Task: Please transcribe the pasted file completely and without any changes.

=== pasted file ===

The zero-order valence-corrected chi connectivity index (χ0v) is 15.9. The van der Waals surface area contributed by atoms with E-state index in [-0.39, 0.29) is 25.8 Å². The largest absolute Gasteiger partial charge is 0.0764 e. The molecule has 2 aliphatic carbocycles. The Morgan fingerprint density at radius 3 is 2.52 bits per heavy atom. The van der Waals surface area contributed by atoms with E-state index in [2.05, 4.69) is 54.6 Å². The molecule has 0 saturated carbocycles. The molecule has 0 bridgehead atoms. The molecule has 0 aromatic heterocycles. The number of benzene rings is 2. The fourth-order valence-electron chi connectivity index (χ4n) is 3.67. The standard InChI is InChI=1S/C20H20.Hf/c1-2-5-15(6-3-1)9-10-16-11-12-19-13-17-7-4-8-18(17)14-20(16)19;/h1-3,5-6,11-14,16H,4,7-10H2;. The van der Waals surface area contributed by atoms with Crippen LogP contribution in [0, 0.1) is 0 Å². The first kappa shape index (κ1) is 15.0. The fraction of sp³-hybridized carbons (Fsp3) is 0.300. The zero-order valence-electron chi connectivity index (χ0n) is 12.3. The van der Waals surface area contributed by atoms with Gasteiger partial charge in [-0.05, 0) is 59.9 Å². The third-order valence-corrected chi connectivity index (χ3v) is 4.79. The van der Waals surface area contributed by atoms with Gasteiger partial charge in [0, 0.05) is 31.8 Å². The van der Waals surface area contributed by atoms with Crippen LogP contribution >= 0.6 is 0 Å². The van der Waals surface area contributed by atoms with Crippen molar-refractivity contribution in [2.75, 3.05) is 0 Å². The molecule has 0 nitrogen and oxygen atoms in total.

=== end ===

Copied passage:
The zero-order valence-corrected chi connectivity index (χ0v) is 15.9. The van der Waals surface area contributed by atoms with E-state index in [-0.39, 0.29) is 25.8 Å². The largest absolute Gasteiger partial charge is 0.0764 e. The molecule has 2 aliphatic carbocycles. The Morgan fingerprint density at radius 3 is 2.52 bits per heavy atom. The van der Waals surface area contributed by atoms with E-state index in [2.05, 4.69) is 54.6 Å². The molecule has 0 saturated carbocycles. The molecule has 0 bridgehead atoms. The molecule has 0 aromatic heterocycles. The number of benzene rings is 2. The fourth-order valence-electron chi connectivity index (χ4n) is 3.67. The standard InChI is InChI=1S/C20H20.Hf/c1-2-5-15(6-3-1)9-10-16-11-12-19-13-17-7-4-8-18(17)14-20(16)19;/h1-3,5-6,11-14,16H,4,7-10H2;. The van der Waals surface area contributed by atoms with Crippen LogP contribution in [0, 0.1) is 0 Å². The first kappa shape index (κ1) is 15.0. The fraction of sp³-hybridized carbons (Fsp3) is 0.300. The zero-order valence-electron chi connectivity index (χ0n) is 12.3. The van der Waals surface area contributed by atoms with Gasteiger partial charge in [-0.05, 0) is 59.9 Å². The third-order valence-corrected chi connectivity index (χ3v) is 4.79. The van der Waals surface area contributed by atoms with Gasteiger partial charge in [0, 0.05) is 31.8 Å². The van der Waals surface area contributed by atoms with Crippen LogP contribution >= 0.6 is 0 Å². The van der Waals surface area contributed by atoms with Crippen molar-refractivity contribution in [2.75, 3.05) is 0 Å². The molecule has 0 nitrogen and oxygen atoms in total.